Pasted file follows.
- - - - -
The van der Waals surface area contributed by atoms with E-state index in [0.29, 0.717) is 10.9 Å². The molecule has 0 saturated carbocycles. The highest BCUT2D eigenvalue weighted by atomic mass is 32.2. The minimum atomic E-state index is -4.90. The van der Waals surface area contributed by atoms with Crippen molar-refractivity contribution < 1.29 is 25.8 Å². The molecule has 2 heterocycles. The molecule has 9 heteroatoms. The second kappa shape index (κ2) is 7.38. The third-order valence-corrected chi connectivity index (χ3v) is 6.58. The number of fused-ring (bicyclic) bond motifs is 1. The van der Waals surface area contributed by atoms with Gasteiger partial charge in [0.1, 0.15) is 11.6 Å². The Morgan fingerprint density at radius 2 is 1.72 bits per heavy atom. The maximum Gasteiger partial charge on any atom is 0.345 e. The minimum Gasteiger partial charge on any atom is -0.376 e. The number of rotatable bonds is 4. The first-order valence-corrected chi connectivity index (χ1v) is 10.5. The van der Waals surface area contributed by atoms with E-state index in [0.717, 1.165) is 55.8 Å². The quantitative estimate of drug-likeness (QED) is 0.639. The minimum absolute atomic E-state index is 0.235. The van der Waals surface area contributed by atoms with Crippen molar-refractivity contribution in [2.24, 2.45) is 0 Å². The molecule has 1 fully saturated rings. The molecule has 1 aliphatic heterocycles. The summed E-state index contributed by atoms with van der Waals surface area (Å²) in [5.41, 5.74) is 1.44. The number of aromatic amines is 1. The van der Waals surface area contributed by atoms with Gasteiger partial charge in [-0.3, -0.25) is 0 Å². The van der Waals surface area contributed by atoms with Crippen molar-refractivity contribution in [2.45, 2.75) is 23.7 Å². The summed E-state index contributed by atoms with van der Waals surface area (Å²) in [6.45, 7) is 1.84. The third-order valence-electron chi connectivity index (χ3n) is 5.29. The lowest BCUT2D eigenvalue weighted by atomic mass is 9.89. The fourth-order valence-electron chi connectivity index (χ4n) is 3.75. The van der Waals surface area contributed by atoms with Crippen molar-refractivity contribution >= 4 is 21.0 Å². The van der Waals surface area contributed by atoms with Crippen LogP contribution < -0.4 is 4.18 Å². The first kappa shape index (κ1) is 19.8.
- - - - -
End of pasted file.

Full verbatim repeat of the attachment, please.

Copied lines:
The van der Waals surface area contributed by atoms with E-state index in [0.29, 0.717) is 10.9 Å². The molecule has 0 saturated carbocycles. The highest BCUT2D eigenvalue weighted by atomic mass is 32.2. The minimum atomic E-state index is -4.90. The van der Waals surface area contributed by atoms with Crippen molar-refractivity contribution < 1.29 is 25.8 Å². The molecule has 2 heterocycles. The molecule has 9 heteroatoms. The second kappa shape index (κ2) is 7.38. The third-order valence-corrected chi connectivity index (χ3v) is 6.58. The number of fused-ring (bicyclic) bond motifs is 1. The van der Waals surface area contributed by atoms with Gasteiger partial charge in [0.1, 0.15) is 11.6 Å². The Morgan fingerprint density at radius 2 is 1.72 bits per heavy atom. The maximum Gasteiger partial charge on any atom is 0.345 e. The minimum Gasteiger partial charge on any atom is -0.376 e. The number of rotatable bonds is 4. The first-order valence-corrected chi connectivity index (χ1v) is 10.5. The van der Waals surface area contributed by atoms with E-state index in [0.717, 1.165) is 55.8 Å². The quantitative estimate of drug-likeness (QED) is 0.639. The minimum absolute atomic E-state index is 0.235. The van der Waals surface area contributed by atoms with Crippen molar-refractivity contribution in [2.24, 2.45) is 0 Å². The molecule has 1 fully saturated rings. The molecule has 1 aliphatic heterocycles. The summed E-state index contributed by atoms with van der Waals surface area (Å²) in [5.41, 5.74) is 1.44. The number of aromatic amines is 1. The van der Waals surface area contributed by atoms with Gasteiger partial charge in [-0.3, -0.25) is 0 Å². The van der Waals surface area contributed by atoms with Crippen molar-refractivity contribution in [2.45, 2.75) is 23.7 Å². The summed E-state index contributed by atoms with van der Waals surface area (Å²) in [6.45, 7) is 1.84. The third-order valence-electron chi connectivity index (χ3n) is 5.29. The lowest BCUT2D eigenvalue weighted by atomic mass is 9.89. The fourth-order valence-electron chi connectivity index (χ4n) is 3.75. The van der Waals surface area contributed by atoms with Crippen molar-refractivity contribution >= 4 is 21.0 Å². The van der Waals surface area contributed by atoms with Crippen LogP contribution < -0.4 is 4.18 Å². The first kappa shape index (κ1) is 19.8.